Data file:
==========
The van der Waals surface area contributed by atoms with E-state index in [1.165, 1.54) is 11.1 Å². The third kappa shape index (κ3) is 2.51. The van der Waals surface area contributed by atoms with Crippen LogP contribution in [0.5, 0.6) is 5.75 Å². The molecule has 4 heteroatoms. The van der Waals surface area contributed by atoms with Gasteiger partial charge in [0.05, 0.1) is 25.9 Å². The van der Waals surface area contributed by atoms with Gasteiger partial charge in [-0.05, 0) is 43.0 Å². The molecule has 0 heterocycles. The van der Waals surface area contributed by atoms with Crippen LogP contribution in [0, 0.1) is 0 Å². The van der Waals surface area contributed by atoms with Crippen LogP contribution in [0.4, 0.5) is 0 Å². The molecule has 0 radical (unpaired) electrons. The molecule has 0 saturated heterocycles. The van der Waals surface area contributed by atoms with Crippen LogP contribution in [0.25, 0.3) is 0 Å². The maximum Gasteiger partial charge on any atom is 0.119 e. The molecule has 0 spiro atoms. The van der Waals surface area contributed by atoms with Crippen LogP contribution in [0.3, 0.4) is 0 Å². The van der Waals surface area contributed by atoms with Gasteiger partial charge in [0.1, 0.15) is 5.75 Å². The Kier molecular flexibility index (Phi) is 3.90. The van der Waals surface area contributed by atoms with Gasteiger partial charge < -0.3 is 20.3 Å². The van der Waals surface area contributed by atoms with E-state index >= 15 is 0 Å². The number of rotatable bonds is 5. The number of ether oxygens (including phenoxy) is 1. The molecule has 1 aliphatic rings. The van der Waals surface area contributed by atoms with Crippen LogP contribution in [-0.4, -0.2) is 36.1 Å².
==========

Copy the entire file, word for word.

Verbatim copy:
The van der Waals surface area contributed by atoms with E-state index in [1.165, 1.54) is 11.1 Å². The third kappa shape index (κ3) is 2.51. The van der Waals surface area contributed by atoms with Crippen LogP contribution in [0.5, 0.6) is 5.75 Å². The molecule has 4 heteroatoms. The van der Waals surface area contributed by atoms with Gasteiger partial charge in [0.05, 0.1) is 25.9 Å². The van der Waals surface area contributed by atoms with Gasteiger partial charge in [-0.05, 0) is 43.0 Å². The molecule has 0 heterocycles. The van der Waals surface area contributed by atoms with Crippen LogP contribution in [0, 0.1) is 0 Å². The van der Waals surface area contributed by atoms with Crippen LogP contribution in [0.4, 0.5) is 0 Å². The molecule has 0 radical (unpaired) electrons. The molecule has 0 saturated heterocycles. The van der Waals surface area contributed by atoms with Crippen LogP contribution in [0.25, 0.3) is 0 Å². The maximum Gasteiger partial charge on any atom is 0.119 e. The molecule has 0 spiro atoms. The van der Waals surface area contributed by atoms with Crippen LogP contribution in [0.3, 0.4) is 0 Å². The van der Waals surface area contributed by atoms with Gasteiger partial charge in [0.1, 0.15) is 5.75 Å². The Kier molecular flexibility index (Phi) is 3.90. The van der Waals surface area contributed by atoms with Gasteiger partial charge < -0.3 is 20.3 Å². The van der Waals surface area contributed by atoms with E-state index >= 15 is 0 Å². The number of rotatable bonds is 5. The number of ether oxygens (including phenoxy) is 1. The molecule has 1 aliphatic rings. The van der Waals surface area contributed by atoms with Crippen LogP contribution in [-0.4, -0.2) is 36.1 Å².